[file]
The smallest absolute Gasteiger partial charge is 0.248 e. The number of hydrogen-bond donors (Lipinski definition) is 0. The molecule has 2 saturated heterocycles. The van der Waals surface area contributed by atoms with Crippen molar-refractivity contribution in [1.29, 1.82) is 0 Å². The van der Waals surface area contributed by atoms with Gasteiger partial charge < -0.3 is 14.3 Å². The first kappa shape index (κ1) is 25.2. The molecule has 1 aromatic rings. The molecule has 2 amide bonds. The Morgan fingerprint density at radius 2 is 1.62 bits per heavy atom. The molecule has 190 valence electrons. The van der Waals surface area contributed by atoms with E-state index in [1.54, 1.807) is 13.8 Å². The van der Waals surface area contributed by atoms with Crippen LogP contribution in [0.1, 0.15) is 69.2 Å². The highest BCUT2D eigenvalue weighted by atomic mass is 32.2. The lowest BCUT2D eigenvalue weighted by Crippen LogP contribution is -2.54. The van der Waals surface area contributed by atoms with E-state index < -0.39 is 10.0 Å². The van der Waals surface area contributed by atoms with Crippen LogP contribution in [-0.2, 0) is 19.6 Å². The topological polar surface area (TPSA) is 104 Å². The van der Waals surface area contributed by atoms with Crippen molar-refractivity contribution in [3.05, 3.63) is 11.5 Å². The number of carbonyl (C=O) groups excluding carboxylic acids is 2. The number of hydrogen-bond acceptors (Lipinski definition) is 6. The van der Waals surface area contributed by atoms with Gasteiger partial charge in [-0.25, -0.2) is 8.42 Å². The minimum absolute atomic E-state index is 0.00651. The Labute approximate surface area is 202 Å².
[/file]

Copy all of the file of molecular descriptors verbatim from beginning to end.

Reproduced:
The smallest absolute Gasteiger partial charge is 0.248 e. The number of hydrogen-bond donors (Lipinski definition) is 0. The molecule has 2 saturated heterocycles. The van der Waals surface area contributed by atoms with Crippen molar-refractivity contribution in [1.29, 1.82) is 0 Å². The van der Waals surface area contributed by atoms with Gasteiger partial charge < -0.3 is 14.3 Å². The first kappa shape index (κ1) is 25.2. The molecule has 1 aromatic rings. The molecule has 2 amide bonds. The Morgan fingerprint density at radius 2 is 1.62 bits per heavy atom. The molecule has 190 valence electrons. The van der Waals surface area contributed by atoms with E-state index in [1.54, 1.807) is 13.8 Å². The van der Waals surface area contributed by atoms with Crippen LogP contribution in [0.1, 0.15) is 69.2 Å². The highest BCUT2D eigenvalue weighted by atomic mass is 32.2. The lowest BCUT2D eigenvalue weighted by Crippen LogP contribution is -2.54. The van der Waals surface area contributed by atoms with E-state index < -0.39 is 10.0 Å². The van der Waals surface area contributed by atoms with Crippen LogP contribution in [-0.2, 0) is 19.6 Å². The topological polar surface area (TPSA) is 104 Å². The van der Waals surface area contributed by atoms with Crippen molar-refractivity contribution in [3.05, 3.63) is 11.5 Å². The number of carbonyl (C=O) groups excluding carboxylic acids is 2. The number of hydrogen-bond acceptors (Lipinski definition) is 6. The van der Waals surface area contributed by atoms with Gasteiger partial charge in [-0.25, -0.2) is 8.42 Å². The minimum absolute atomic E-state index is 0.00651. The Labute approximate surface area is 202 Å².